- A Brief Introduction to the Movement
- Bishop Henry McNeal Turner
- Word Travels Fast: 1855 Philadelphia
- Henry Highland Garnet's "Address"
- What Did They Eat? Where Did They Stay?
- Black Wealth and the 1843 Convention
- African American Women's Economic Power
- The First National Convention
- The "Conventions" of the Conventions: Political Rituals
- Conventions by City
- National Conventions
- Women Delegates
- Women in the Conventions
- Convention Hosts by Denomination
- Conventions by Level
- Clusters of Conventions
- Colored Conventions in Canada
- Delegate Search
- Women in the Conventions | March 8, 2017
- About Us
- Contact Us
Scripto | Transcribe Page
Proceedings of the Convention, of the Colored Freemen of Ohio, Held in Cincinnati, January 14, 15, 16, 17 and 19, 1852.
- Type what you see in the pdf, even if it's misspelled or incorrect.
- Leave a blank line before each new paragraph.
- Type page numbers if they appear.
- Put unclear words in brackets, with a question mark, like: [[Pittsburg?]]
- Click "Save transcription" frequently!
- Include hyphens splitting words at the end of a line. Type the full word without the hyphen. If a hyphen appears at the end of a page, type the full word on the second page.
- Include indents, tabs, or extra spaces.
Is this transcription complete and correct?
Please let us know:
Current Saved Transcription [history]
BLACK 292 STATE CONVENTIONS end. And your property, power and importance will soon edged--wealth and independence always command respect. White people, while poor and ignorant, are no more respecred than a you. I say again, color is nothing. When you have artained to intellig and independence, you will soon be admitted to your social and political righrs. Do not suppose, from what I have said, that I take all colored persons to be ignorant, far from it. I know many who will compare favora with the best of the whites, but generally it is not so. Nor is this to wondered at. You have labored under infinitely greater disadvantages. it is to be your chief glory that you overcome these disadvantages. I indeed, a deep interest in your Convention, and I have no doubt it will great advantage to your people. I h\>pe you will meet together often, a take your 0\<0 destiny into your own keeping. ' Rely on yourselves and yo cannot fail. Of course, I have no definite plan of organization to rec at present, but I should be pleased to hear from you often, and what cou of operations the Central committee have in view. Gentlemen, I have the honor to be most respectfully, Yours, &c., B. F. Wade. Messrs. John I. Gaines, W. H. Day, } David Jenkins, and John Jackson, Central Committee. Messrs. John I. Gaines, John Jackson, and others-- Gentlemen: I received your letter of the 15th ultimo, asking my of the "present position and future prospects of the colored race in country." It is an astonishing and lamentable fact, that in the nineteenth cent and in these United States, there should be found more than three millions human beings in the condition of slaves, and almost half a million more who if nominally free, are excluded from the most valued privileges of ship. Were the colored race incapable of anything better, or had they fall into their present condition through any fault or choice of their own, some apology for keeping them in bondage might be attempted, but as no one imput blame to them, or believes them incapable of intellectual and moral cu and when they can only be kept in chains by the force of inhuman enact which, in addition to all other wrongs, purposely consign them to ignorance and consequent degradation; we are compelled to say, there is no defence or apology for this system that can avail before High Heaven or an enlightefien world. The evil consequences of slavery are almost as apparent upon the race as upon the colored, and if the South suffers most there is no part the North that does not reap some of its bitter fruits. It is an element weakness and discord; it endangers our national existence by exposing us foes from without and by exciting angry contentions at home; it is fatal enterprise, industry and economy and therefore most injurious to national prosperity; it destroys the vitality and efficiency of the church, and sapS the foundation of public and private morality. No evil existing in the country compares with it in magnitude, and therefore nothing to the same extent challenges the attention of the Christian or Statesman. There may be some consolation in the reflection that perhaps the presen condition of the colored race in this country is better, all things consider than at any previous period since its introduction upon this continent; And it may also be said that the representatives of the race here are in advance of those who remained on the other side of the Atlantic. There are among scholars, artists, mechanics, merchants, cultivators of the soil, and. men wealth and refinement who would be an honor to any race, and whose equals not now be found in the nations from which you were descended. I will not that colored men in America are happier than those in Africa but they certa ly have a larger capacity for happiness and this with a hope of a better future is something gained. Cruel and bitter has been your bondage and ciplinebut a Benevolent Providence has SO overruled all as to compel some good That to grow a brighter even out future of evil. awaits the colored race I confidently beL1ev,e, The dreary night of slavery and oppression is wearing away, the day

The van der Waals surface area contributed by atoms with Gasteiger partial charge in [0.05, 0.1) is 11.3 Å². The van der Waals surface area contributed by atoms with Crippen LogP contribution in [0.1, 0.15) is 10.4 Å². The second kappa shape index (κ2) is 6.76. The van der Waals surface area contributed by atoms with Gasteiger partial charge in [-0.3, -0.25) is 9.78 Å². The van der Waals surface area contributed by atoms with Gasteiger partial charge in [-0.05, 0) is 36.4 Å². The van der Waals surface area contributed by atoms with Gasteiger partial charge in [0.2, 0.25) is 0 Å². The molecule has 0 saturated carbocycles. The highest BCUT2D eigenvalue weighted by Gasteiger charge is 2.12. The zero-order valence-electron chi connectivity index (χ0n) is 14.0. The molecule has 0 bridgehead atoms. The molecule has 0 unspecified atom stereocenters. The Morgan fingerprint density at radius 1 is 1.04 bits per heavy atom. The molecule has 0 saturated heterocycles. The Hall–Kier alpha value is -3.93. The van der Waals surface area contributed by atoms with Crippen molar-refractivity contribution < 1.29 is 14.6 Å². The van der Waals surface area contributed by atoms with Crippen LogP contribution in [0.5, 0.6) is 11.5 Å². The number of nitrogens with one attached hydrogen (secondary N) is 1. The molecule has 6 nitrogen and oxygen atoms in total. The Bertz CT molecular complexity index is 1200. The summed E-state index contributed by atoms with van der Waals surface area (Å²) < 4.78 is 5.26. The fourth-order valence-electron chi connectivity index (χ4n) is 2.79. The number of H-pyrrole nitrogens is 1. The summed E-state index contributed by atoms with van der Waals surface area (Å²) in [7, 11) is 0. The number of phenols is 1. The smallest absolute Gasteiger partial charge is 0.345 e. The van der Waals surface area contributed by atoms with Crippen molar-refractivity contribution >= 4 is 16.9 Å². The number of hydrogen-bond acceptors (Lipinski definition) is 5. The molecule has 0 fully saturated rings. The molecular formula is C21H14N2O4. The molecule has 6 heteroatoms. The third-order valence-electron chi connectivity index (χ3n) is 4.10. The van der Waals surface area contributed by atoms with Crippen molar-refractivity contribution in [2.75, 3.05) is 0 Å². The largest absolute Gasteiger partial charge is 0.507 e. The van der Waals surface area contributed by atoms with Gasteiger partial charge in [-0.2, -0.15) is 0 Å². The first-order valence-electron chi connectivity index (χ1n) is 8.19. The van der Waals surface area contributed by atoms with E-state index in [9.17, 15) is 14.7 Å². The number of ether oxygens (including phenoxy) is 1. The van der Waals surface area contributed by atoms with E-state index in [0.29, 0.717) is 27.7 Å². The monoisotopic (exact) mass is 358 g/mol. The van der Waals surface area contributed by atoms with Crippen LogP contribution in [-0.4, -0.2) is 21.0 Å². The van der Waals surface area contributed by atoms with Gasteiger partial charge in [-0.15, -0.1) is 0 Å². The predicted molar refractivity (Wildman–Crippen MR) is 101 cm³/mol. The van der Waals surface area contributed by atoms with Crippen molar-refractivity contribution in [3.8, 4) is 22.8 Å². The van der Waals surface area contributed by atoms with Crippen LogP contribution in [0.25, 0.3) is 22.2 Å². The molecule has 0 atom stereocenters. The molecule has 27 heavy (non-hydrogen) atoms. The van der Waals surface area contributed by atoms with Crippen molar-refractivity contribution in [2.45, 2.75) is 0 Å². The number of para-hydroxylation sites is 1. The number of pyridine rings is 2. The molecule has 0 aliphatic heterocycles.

You don't have permission to discuss this page.